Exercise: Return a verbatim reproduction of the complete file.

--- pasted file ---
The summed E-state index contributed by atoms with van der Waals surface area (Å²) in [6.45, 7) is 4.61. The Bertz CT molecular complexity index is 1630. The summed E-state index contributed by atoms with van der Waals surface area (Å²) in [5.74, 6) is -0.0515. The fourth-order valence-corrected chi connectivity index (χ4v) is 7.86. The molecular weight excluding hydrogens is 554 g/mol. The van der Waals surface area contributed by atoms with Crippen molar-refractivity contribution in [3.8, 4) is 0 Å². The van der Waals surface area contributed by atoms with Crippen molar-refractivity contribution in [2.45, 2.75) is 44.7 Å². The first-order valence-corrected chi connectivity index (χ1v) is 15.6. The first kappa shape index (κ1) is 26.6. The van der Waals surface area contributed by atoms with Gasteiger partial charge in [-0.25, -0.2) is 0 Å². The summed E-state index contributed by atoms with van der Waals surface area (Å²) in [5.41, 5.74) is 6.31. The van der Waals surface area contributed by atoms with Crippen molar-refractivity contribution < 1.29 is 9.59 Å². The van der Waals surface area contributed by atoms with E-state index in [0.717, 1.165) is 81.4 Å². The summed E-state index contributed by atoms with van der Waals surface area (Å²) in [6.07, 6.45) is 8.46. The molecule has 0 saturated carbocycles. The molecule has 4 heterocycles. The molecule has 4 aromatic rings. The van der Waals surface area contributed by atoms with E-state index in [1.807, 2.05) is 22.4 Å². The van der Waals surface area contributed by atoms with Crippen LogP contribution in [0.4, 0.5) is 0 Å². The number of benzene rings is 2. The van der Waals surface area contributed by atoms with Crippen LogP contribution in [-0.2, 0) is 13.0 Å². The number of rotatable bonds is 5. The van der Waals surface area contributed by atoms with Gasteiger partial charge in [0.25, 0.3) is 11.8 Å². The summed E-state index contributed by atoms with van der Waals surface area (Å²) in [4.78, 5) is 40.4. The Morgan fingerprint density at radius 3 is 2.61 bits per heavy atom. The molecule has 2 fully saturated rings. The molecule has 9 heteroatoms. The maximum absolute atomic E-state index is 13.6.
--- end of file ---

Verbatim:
The summed E-state index contributed by atoms with van der Waals surface area (Å²) in [6.45, 7) is 4.61. The Bertz CT molecular complexity index is 1630. The summed E-state index contributed by atoms with van der Waals surface area (Å²) in [5.74, 6) is -0.0515. The fourth-order valence-corrected chi connectivity index (χ4v) is 7.86. The molecular weight excluding hydrogens is 554 g/mol. The van der Waals surface area contributed by atoms with Crippen molar-refractivity contribution in [3.8, 4) is 0 Å². The van der Waals surface area contributed by atoms with Crippen molar-refractivity contribution in [2.45, 2.75) is 44.7 Å². The first-order valence-corrected chi connectivity index (χ1v) is 15.6. The first kappa shape index (κ1) is 26.6. The van der Waals surface area contributed by atoms with Gasteiger partial charge in [-0.25, -0.2) is 0 Å². The summed E-state index contributed by atoms with van der Waals surface area (Å²) in [5.41, 5.74) is 6.31. The van der Waals surface area contributed by atoms with Crippen molar-refractivity contribution < 1.29 is 9.59 Å². The van der Waals surface area contributed by atoms with E-state index in [0.717, 1.165) is 81.4 Å². The summed E-state index contributed by atoms with van der Waals surface area (Å²) in [6.07, 6.45) is 8.46. The molecule has 0 saturated carbocycles. The molecule has 4 heterocycles. The molecule has 4 aromatic rings. The van der Waals surface area contributed by atoms with E-state index in [1.807, 2.05) is 22.4 Å². The van der Waals surface area contributed by atoms with Crippen LogP contribution in [0.4, 0.5) is 0 Å². The number of benzene rings is 2. The van der Waals surface area contributed by atoms with Crippen LogP contribution in [-0.2, 0) is 13.0 Å². The number of rotatable bonds is 5. The van der Waals surface area contributed by atoms with Gasteiger partial charge in [0.25, 0.3) is 11.8 Å². The summed E-state index contributed by atoms with van der Waals surface area (Å²) in [4.78, 5) is 40.4. The Morgan fingerprint density at radius 3 is 2.61 bits per heavy atom. The molecule has 2 fully saturated rings. The molecule has 9 heteroatoms. The maximum absolute atomic E-state index is 13.6.